Simplify Your Production Levels 

User-generated content isn’t just useful in creating relatable content; it also removes the pressure and cost of creating content with a high-production value. Especially now, video producers are exploring every option for facilitating remote content creation.

But, the new virtual culture created out of the pandemic isn’t the only driver for simplifying production value. Today, consumers are generally more interested in pared down, realistic content. 

Plus, with the newest generation of content consumers increasingly skeptical of advertising, marketers need to prioritize authenticity. According to an AdAge study, 84% of Gen Z trusts a company more if they use actual customers in their ads, and 79% will trust a company more if the images its brand uses are not photoshopped. Both of these statistics point to the rising importance of realistic content and user involvement, especially for the future of brand marketing.

Stay Culturally Relevant

With most of people’s social lives now existing on the internet, information travels faster and trends can seem to expire in an instant. But in order to lean into virtual innovation, it’s important to adapt to the speed and tone of online culture. 

Marketers should never compromise their unique brand voice to match fleeting trends. However, being aware of consumer perception of industry leaders is an important part of staying relevant. Make sure your team is staying up to speed with what consumers are actually responding positively too. When you’re appropriately engaged, you’ll also have an easier time identifying trends that will stick, and trends that won’t.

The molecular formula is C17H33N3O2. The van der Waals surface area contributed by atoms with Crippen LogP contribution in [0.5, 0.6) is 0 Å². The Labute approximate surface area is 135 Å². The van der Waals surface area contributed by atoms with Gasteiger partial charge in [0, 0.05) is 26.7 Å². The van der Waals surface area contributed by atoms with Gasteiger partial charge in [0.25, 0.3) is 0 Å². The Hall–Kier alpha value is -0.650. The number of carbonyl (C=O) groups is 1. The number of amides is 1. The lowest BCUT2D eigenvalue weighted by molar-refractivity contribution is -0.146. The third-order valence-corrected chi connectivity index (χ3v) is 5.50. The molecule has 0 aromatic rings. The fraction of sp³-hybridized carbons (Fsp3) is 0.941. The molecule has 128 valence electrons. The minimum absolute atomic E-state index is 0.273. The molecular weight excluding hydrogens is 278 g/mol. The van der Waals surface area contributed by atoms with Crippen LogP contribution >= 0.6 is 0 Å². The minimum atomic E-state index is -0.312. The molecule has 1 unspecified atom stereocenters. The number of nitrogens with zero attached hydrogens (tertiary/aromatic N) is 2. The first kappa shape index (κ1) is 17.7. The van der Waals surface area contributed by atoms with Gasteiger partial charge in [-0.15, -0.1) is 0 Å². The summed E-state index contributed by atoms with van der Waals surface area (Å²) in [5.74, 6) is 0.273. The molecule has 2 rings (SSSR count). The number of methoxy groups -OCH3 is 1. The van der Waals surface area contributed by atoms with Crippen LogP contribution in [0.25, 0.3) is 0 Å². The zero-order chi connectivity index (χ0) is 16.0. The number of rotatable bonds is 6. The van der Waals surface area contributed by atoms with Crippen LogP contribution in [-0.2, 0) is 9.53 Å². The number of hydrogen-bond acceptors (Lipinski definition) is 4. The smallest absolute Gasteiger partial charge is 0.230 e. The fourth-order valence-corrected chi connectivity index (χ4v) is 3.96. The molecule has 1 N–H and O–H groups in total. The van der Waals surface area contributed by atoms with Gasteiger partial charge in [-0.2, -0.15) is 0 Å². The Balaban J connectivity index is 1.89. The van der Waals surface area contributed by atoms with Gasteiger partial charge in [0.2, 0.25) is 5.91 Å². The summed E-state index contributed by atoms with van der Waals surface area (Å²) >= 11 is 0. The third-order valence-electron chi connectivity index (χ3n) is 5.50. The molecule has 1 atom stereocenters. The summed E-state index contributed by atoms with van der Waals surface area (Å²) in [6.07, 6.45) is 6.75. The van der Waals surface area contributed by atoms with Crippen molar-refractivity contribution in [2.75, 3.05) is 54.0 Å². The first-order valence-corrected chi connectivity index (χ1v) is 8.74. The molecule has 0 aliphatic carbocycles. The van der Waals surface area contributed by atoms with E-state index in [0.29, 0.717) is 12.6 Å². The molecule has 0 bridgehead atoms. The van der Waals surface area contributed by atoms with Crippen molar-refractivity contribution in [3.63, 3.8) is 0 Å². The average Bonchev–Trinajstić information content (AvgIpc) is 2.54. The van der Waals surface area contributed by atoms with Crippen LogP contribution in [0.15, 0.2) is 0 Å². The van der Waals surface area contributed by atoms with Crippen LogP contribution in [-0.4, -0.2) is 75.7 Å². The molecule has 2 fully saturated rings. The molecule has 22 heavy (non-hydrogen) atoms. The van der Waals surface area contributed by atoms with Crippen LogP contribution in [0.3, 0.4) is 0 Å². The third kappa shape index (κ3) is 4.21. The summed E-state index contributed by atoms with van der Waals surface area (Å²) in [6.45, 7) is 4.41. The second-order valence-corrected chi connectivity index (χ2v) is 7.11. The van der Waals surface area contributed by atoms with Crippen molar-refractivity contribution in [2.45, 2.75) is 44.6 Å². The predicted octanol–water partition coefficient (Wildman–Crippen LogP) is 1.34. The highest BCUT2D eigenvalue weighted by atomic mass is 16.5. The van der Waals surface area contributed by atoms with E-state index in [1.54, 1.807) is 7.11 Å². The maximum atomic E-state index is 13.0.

Repurpose Existing Content

Even if your team doesn’t have the bandwidth to be creating new content right now, you can transform your existing content for new platforms. By taking existing well-performing video content to new platforms, your brand can expand its reach to new audiences. 

Especially when resources are low, repurposing content presents a low investment option for maximizing brand exposure. Try reinventing video content for TikTok, or bringing webinars to IGTV. Expanding into new platforms with old content also serves as a great starting point for your social media strategy. Your well-performing content should already be optimized for your audience, so repurposing that work will only maximize its effectiveness.

Ensure Your Content Can Stand On Its Own 

Lastly, make sure that your content isn’t so specific to our current virtual culture that it won’t stand the test of time. Of course, your marketing should always be relevant, but it’s still important for your content to hold up in the future when it exists outside of the cultural context. 

To do so, make sure that every message your company sends aligns with its brand values. Your content can be both timely and reflective of your brand’s stated values. Down the line, this ensures that your messaging still comes off as genuine, and not solely opportunistic. 


So, what can your marketing team do today to lean into the new virtual culture? First, begin to understand your audience and the online spaces they occupy. Then, lean into the new virtual culture by investing in digital innovation. By embracing our new consumer culture, brand marketers will stay ahead of the curve.


Emily Herman, Marketing and Communications.